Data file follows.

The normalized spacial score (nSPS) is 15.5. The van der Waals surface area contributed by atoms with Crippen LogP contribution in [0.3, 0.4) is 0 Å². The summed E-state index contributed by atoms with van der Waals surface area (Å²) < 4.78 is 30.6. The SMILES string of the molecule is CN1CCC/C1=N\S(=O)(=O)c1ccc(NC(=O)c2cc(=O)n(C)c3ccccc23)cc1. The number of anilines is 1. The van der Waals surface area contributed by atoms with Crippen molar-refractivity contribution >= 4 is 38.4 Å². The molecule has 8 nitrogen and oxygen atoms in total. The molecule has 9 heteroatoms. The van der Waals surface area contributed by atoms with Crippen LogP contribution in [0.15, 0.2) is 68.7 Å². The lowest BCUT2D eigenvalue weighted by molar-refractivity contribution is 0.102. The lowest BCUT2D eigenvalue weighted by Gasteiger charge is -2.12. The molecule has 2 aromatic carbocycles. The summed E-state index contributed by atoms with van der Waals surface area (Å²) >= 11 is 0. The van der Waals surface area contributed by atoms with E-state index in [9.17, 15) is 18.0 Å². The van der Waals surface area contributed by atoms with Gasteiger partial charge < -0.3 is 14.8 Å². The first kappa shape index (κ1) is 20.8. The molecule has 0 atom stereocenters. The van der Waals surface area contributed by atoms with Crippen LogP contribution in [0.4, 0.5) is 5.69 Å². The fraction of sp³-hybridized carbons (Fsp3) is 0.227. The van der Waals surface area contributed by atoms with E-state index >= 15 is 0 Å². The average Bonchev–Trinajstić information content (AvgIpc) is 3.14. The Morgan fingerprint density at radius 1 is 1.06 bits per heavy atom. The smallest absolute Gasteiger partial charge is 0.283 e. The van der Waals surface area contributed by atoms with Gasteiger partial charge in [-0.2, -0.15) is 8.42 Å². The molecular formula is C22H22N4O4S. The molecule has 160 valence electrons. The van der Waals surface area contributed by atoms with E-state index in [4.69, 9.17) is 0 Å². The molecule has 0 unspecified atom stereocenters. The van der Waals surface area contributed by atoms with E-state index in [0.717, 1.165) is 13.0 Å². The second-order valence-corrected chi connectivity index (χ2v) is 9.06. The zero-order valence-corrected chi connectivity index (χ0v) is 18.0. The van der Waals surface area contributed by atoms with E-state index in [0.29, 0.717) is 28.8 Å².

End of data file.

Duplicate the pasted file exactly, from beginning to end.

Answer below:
The normalized spacial score (nSPS) is 15.5. The van der Waals surface area contributed by atoms with Crippen LogP contribution in [0.3, 0.4) is 0 Å². The summed E-state index contributed by atoms with van der Waals surface area (Å²) < 4.78 is 30.6. The SMILES string of the molecule is CN1CCC/C1=N\S(=O)(=O)c1ccc(NC(=O)c2cc(=O)n(C)c3ccccc23)cc1. The number of anilines is 1. The van der Waals surface area contributed by atoms with Crippen molar-refractivity contribution >= 4 is 38.4 Å². The molecule has 8 nitrogen and oxygen atoms in total. The molecule has 9 heteroatoms. The van der Waals surface area contributed by atoms with Crippen LogP contribution in [0.15, 0.2) is 68.7 Å². The lowest BCUT2D eigenvalue weighted by molar-refractivity contribution is 0.102. The lowest BCUT2D eigenvalue weighted by Gasteiger charge is -2.12. The molecule has 2 aromatic carbocycles. The summed E-state index contributed by atoms with van der Waals surface area (Å²) >= 11 is 0. The van der Waals surface area contributed by atoms with E-state index in [9.17, 15) is 18.0 Å². The van der Waals surface area contributed by atoms with Gasteiger partial charge < -0.3 is 14.8 Å². The first kappa shape index (κ1) is 20.8. The molecule has 0 atom stereocenters. The van der Waals surface area contributed by atoms with Crippen LogP contribution in [0.4, 0.5) is 5.69 Å². The fraction of sp³-hybridized carbons (Fsp3) is 0.227. The van der Waals surface area contributed by atoms with E-state index >= 15 is 0 Å². The average Bonchev–Trinajstić information content (AvgIpc) is 3.14. The Morgan fingerprint density at radius 1 is 1.06 bits per heavy atom. The smallest absolute Gasteiger partial charge is 0.283 e. The van der Waals surface area contributed by atoms with Gasteiger partial charge in [-0.2, -0.15) is 8.42 Å². The molecular formula is C22H22N4O4S. The molecule has 160 valence electrons. The van der Waals surface area contributed by atoms with E-state index in [4.69, 9.17) is 0 Å². The molecule has 0 unspecified atom stereocenters. The van der Waals surface area contributed by atoms with E-state index in [0.717, 1.165) is 13.0 Å². The second-order valence-corrected chi connectivity index (χ2v) is 9.06. The zero-order valence-corrected chi connectivity index (χ0v) is 18.0. The van der Waals surface area contributed by atoms with E-state index in [0.29, 0.717) is 28.8 Å².